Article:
By Shawn Dwyer

VIEW THE FULL BIOGRAPHY

Filmographyclose complete filmography

CAST: (feature film)

1.
 Yellow Ticket, The (1993) Medical Student/Prostitute
2.
 The Moon-Spinners (1964) Madame Habib
3.
4.
 Hi Diddle Diddle (1943) Genya Smetana
5.
 A Woman Commands (1932) Madame Maria Draga
6.
 The Woman From Moscow (1928) Princess Fedora
7.
 Loves of an Actress (1928) Rachel
8.
 Three Sinners (1928) Baroness Gerda Wallentin
9.
 The Secret Hour (1928) Amy
10.
 Hotel Imperial (1927) Anna Sedlak
VIEW THE FULL FILMOGRAPHY

Milestones close milestones

1913:
Made stage debut in "Hannele" in Warsaw
1914:
Made film debut in "Niewolnica Zmyslow/Love and Passion"; also wrote
1916:
Moved to Berlin to work with Max Reinhardt
1918:
First international success, "Carmen/Gypsy Blood"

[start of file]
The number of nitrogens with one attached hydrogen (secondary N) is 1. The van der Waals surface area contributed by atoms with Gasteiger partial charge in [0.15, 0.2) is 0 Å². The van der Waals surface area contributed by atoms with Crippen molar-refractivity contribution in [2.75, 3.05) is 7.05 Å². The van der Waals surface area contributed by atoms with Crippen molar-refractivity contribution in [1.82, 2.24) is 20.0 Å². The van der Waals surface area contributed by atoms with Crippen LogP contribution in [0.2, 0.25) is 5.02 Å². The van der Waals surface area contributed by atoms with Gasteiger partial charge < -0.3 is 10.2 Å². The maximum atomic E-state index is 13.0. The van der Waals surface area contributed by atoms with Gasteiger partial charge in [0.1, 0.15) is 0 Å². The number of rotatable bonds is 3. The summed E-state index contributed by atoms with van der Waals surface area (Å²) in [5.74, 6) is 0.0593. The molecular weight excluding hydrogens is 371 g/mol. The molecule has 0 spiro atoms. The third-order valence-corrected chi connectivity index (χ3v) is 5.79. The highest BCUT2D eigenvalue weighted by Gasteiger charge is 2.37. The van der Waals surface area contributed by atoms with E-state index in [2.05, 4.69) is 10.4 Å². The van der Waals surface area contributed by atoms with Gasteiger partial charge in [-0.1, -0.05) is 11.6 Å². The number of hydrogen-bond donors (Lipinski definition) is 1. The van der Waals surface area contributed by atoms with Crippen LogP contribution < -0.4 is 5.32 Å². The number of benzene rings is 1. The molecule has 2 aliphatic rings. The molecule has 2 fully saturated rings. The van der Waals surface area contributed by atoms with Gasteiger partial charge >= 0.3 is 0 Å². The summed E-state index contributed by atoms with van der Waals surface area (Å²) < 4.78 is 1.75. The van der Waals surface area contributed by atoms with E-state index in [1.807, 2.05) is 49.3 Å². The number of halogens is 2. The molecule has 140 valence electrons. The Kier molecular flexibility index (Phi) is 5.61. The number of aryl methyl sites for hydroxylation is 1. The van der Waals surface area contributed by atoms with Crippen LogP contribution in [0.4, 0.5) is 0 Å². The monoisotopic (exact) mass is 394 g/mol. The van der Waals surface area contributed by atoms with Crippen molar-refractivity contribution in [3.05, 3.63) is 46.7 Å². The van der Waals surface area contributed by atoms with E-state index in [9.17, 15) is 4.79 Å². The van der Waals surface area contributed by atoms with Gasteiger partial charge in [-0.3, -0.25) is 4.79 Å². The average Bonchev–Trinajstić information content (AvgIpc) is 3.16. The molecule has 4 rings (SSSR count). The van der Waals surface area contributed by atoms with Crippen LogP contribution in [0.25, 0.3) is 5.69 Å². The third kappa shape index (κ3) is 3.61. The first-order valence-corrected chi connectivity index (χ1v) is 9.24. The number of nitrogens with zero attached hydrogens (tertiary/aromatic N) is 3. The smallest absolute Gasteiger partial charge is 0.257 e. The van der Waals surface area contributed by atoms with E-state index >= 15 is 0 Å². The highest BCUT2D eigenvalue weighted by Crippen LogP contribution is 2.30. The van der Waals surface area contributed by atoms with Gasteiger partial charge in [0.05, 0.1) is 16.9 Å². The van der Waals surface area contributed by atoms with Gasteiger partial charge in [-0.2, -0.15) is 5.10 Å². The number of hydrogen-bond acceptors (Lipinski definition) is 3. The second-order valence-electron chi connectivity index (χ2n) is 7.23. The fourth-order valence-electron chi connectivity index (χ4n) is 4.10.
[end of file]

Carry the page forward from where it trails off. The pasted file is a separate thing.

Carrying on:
1923:
Moved to US, made American film debut in "Bella Donna"
1923:
Under contract to Paramount
1932:
First talkie, "A Woman Commands"
:
Lived in France and Germany
1964:
Made final film, "The Moonspinners"
VIEW ALL MILESTONES

Education

Imperial Ballet School: -
Imperial Academy of Dramatic Arts: -

Notes

Her stage name was derived from the diminutive of her middle name Appolonia (Pola) and her last was taken from Italian poet Ada Negri.

Some sources list 1899 as her birthyear.

Companions close complete companion listing

companion:
Charlie Chaplin. Actor, director, comedian.
companion:
Rudolph Valentino. Actor. Engaged to be married when he died.
husband:
Serge Mdivani. Georgian prince. Divorced.

Bibliography close complete biography

"Memoirs of a Star"